you are a retard.
Lots of users just want an easy death. Tough love is basically just gravedigging. Take their drug and they’ll just stop eating or evolve their risktaking via other means.
I IV’d for 2 years and never stole or pawned a thing, so maybe your just a peice of shit, but not all of us are.
My 20 year old son is an addict. No one else in our family (which is large) is a user, so we’re not sure what the attraction was….. maybe his friends? I have set him up with an addition counselor who would like him to see a psychiatrist to prescribe Suboxone. He is currently on probation for possession and is supposed to see his PO regularly and do random UAs in addition to the counseling. Since this began his usage has gotten worse. Here are my questions…. I hope someone can help/answer them for me: 1. Will suboxone work if his heart is not into quitting, or will he just get high via a different drug? 2. Is there an ‘event’ that must occur in order for him to realize that just ignoring his PO and random UAs will land him in jail (or will it?) 3. Is there a chance that we (his family) can help him if he is still pretty happy being an addict but says otherwise to placate us? Not looking for a miracle here, but maybe some insight would be nice. Thanks….
Suboxone will not get someone high if they are a user. It will help them stop using whatever drug they’re using without being sick, and they will have a functional day without having to get high. (I know people that take suboxone.) Most people get suboxone to take if they can’t get the drug they want so they won’t be sick. I’m not sure if it will work for a person if they aren’t willing to quit because it isn’t going to give the the feeling that getting high gives them, But if a person is sick from not being able to get the drug they want then they will surely take suboxone.
I was as hopeless as they come henz 57 and thing I could fit in that rig I could fit my whole life in that rig multiple overdose trips to hospitals detoix (jails institutions and death) I could go on and on about all the bottoms I hit but at the end of the day I learned that I was the problem my thinking and every thing else had to change in didn’t no how to live with out drugs but the drugs where killing me it got to the point where the pain of change was less then the pain of remain the same I went to detox for the hundredth time after three day of not eating and puking not even being able to drink water they sent me to.the.hospital where I then went on temparay dialysis could have been permanent I got lucky all my organs had shut down from all the abuses I put my self thro but being in that hospital. I had time to reflect on what was really improtant to me my old sponsor from aa came and seen me almost every day and I had a few others bring me books and prayer exc from aa I relized these are my friends the people who care about me not the people I was getting hight with I started prayer to what I don’t even no but I had faith that something was looking our for me and wanted to help me out from the gates of hell when I left the hospital I continued with pray and I started going to meetings reaching out to sober people working a program of action with a sponsor and a higher power ian not here to preach this work for me iam not here to push religion on any one my higher power is of my own understanding and every one is in tilted to there own beliefs. All I no is the obsession to get hight or do stupid shit has been lifted and some sanity has restored to my life and I have peace and serenity clarity of mind I have a family a job a house and all the things I thought I would never have and now this I a new way of life with out drugs and alcohol and I never been happier who would of thought looking back I. Could be where iam today if I can turn. My life around so. Can u mat we all get this recover and it not for those who need it or even want it it.is.for those.who do it how do I no if iam serious about my recovery then questions is are my actions lining up with what u want to accomplish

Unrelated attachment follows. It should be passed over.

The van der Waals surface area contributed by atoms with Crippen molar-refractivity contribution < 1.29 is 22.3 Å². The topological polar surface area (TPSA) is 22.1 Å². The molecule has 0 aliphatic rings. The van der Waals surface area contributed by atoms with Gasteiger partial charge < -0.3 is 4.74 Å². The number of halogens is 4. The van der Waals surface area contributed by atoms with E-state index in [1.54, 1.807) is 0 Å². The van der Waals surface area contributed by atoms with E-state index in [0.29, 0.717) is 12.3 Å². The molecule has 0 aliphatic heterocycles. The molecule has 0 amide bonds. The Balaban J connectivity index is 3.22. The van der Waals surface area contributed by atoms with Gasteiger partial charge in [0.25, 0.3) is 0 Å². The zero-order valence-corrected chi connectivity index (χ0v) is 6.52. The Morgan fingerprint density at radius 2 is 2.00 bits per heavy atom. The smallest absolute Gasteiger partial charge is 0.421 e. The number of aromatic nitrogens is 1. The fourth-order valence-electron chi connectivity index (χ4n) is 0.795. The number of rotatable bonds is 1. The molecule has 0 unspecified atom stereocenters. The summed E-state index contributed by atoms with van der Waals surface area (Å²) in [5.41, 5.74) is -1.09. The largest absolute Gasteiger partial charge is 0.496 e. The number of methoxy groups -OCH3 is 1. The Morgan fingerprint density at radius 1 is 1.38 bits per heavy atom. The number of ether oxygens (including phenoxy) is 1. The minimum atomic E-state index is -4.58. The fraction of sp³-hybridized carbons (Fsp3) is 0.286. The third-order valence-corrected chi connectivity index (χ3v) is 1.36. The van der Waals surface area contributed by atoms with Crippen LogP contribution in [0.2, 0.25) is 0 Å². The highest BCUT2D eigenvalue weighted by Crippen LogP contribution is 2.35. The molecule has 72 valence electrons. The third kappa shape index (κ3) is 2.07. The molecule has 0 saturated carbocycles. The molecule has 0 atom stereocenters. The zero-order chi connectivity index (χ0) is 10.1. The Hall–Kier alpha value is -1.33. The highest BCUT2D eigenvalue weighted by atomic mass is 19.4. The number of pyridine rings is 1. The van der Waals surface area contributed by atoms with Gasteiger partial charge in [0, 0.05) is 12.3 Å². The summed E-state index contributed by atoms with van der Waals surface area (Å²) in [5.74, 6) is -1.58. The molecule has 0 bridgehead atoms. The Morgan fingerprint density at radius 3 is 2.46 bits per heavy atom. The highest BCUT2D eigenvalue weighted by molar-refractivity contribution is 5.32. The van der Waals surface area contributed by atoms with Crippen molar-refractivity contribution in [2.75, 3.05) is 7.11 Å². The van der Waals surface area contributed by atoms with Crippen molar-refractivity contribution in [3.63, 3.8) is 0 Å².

Nobody knows how to cure an addict 86% relapse within 6 months, the 12 steps are silly, the ONLY thing that works is the addict making a decision to quit… That simple
That is not true and telling that an addict that doesn’t know any better could kill them.
If you could just “decide” to quit more than 14 people out of 100 would quit. It took me 7 years of trying before I found out what worked for me. God bless you.
Well I got myself well after 15 years of crack and gear.
I did it cold turkey on a boat mid river and I’m still clean and well 6 years now . So it is possible.
Raymond, please see the comment I just posted (rather than re-type it all) ….. any help would be appreciated. Thanks